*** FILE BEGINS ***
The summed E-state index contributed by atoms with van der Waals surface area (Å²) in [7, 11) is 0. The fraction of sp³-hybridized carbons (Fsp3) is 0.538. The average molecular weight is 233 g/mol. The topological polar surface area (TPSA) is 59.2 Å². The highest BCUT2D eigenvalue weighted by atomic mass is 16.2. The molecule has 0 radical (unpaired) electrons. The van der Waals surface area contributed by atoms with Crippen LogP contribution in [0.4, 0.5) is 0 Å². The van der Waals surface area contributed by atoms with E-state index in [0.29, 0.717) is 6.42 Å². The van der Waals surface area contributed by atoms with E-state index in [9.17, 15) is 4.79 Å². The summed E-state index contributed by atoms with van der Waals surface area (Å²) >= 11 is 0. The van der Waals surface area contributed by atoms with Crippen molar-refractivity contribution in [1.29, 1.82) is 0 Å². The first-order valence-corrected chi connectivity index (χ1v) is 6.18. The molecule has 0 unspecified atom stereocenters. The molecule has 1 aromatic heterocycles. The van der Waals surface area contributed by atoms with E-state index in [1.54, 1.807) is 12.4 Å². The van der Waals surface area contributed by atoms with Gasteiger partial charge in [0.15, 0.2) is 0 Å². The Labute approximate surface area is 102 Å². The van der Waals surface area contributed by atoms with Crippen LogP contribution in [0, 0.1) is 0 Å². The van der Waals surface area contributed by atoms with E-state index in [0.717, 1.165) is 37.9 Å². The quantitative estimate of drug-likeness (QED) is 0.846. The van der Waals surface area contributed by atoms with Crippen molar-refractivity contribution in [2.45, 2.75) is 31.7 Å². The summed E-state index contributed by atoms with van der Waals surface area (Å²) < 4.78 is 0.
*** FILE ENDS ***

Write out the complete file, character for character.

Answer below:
The summed E-state index contributed by atoms with van der Waals surface area (Å²) in [7, 11) is 0. The fraction of sp³-hybridized carbons (Fsp3) is 0.538. The average molecular weight is 233 g/mol. The topological polar surface area (TPSA) is 59.2 Å². The highest BCUT2D eigenvalue weighted by atomic mass is 16.2. The molecule has 0 radical (unpaired) electrons. The van der Waals surface area contributed by atoms with Crippen LogP contribution in [0.4, 0.5) is 0 Å². The van der Waals surface area contributed by atoms with E-state index in [0.29, 0.717) is 6.42 Å². The van der Waals surface area contributed by atoms with E-state index in [9.17, 15) is 4.79 Å². The summed E-state index contributed by atoms with van der Waals surface area (Å²) >= 11 is 0. The van der Waals surface area contributed by atoms with Crippen molar-refractivity contribution in [1.29, 1.82) is 0 Å². The first-order valence-corrected chi connectivity index (χ1v) is 6.18. The molecule has 0 unspecified atom stereocenters. The molecule has 1 aromatic heterocycles. The van der Waals surface area contributed by atoms with E-state index in [1.54, 1.807) is 12.4 Å². The van der Waals surface area contributed by atoms with Gasteiger partial charge in [0.15, 0.2) is 0 Å². The Labute approximate surface area is 102 Å². The van der Waals surface area contributed by atoms with Crippen LogP contribution in [0, 0.1) is 0 Å². The van der Waals surface area contributed by atoms with E-state index in [0.717, 1.165) is 37.9 Å². The quantitative estimate of drug-likeness (QED) is 0.846. The van der Waals surface area contributed by atoms with Crippen molar-refractivity contribution in [2.45, 2.75) is 31.7 Å². The summed E-state index contributed by atoms with van der Waals surface area (Å²) < 4.78 is 0.